It has been established over the past 4-5 years that the ethanol mandate has caused a rise in food prices. This is a result of a decline in global corn production, the diversion of corn from food to ethanol, and the Energy Policy Act of 2007, which sets annual volumetric targets for ethanol use between 2007 and 2022.
Those targets rise from 9 billion gallons in 2005 to 36 billion in 2022. No more than 15 billion gallons could be produced from corn. As a result a growing percentage of the corn crop has been diverted from food production to ethanol production.
The effect on food prices has been documented widely. One report was by Purdue’s Farm Foundation policy organization. And, the CEO of General Mills stated that corn prices have increased 30%-40% in just the past year; “ we’re diving up food prices unnecessarily.” An article in MIT’s Technology Review cited the price of corn tortillas which have doubled. It also concluded, “All things that use corn are going to have higher prices and higher cost … that will be passed on to consumers,” The impact … is being felt first in animal feed, particularly poultry and pork. Poultry feed is about two-thirds corn; as a result, the cost to produce poultry–both meat and eggs–has already risen about 15 percent due to corn prices”.
The 36 billion gallon mandate limits the amount of corn ethanol to 15 billion gallons; the remainder is to be cellulosic ethanol. Unfortunately, the technology to produce cellulosic ethanol in commercial quantities does not exist and is not expected to be commercially viable anytime soon.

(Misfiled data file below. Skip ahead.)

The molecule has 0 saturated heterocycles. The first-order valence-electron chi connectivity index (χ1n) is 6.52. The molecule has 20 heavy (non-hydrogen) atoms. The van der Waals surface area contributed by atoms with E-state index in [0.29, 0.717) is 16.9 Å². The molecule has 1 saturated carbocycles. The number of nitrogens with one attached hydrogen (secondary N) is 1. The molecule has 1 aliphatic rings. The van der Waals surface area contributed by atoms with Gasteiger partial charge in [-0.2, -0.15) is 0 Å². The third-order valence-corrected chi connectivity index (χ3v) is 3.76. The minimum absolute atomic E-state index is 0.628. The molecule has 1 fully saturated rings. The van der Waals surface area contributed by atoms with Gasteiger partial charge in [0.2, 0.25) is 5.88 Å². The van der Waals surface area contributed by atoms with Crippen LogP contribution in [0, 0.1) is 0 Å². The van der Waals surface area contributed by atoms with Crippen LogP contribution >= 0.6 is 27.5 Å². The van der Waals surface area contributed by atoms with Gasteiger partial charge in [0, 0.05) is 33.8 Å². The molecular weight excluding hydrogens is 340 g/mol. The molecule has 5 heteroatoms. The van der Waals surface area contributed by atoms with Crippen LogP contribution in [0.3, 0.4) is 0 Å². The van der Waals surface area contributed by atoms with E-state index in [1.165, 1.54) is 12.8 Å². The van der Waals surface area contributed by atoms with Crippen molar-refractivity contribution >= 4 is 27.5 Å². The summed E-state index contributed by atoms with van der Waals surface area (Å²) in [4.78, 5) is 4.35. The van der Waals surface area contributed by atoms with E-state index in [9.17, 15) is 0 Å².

Refiners/blenders to avoid having to pay a fine for not using what does not exist are importing ethanol made from sugar cane.
According to a December 18 Wall Street Journal report, “ Commodities investors are betting that rising U.S. demand for sugar-based ethanol will reduce supplies for the sweetener and curb a decline in prices.” The Journal report the president of Kerr Trading International as saying, “Demand (for ethanol) is sucking away more and more of the sugar supply.”
Every product made with sugar and every product made directly or indirectly from corn is being made more expensive. The price increases caused by unnecessarily having to use ethanol represent a regressive tax on low and fixed income individuals. As bad as that is in a country that has 25 million un or underemployed citizens, it is worse in developing countries where the poor live in or on the edge of devastating poverty, surviving on the equivalent of $1 a day.
There is no compelling reason for the ethanol mandate. Fuel and vehicle manufacturers can meet tailpipe standards without adding 10% or more ethanol to gasoline. So, striped of all its green rhetoric, the ethanol mandate is enriching farmers and ethanol manufacturers on the backs of the poor. That is a trade-off that has no justification.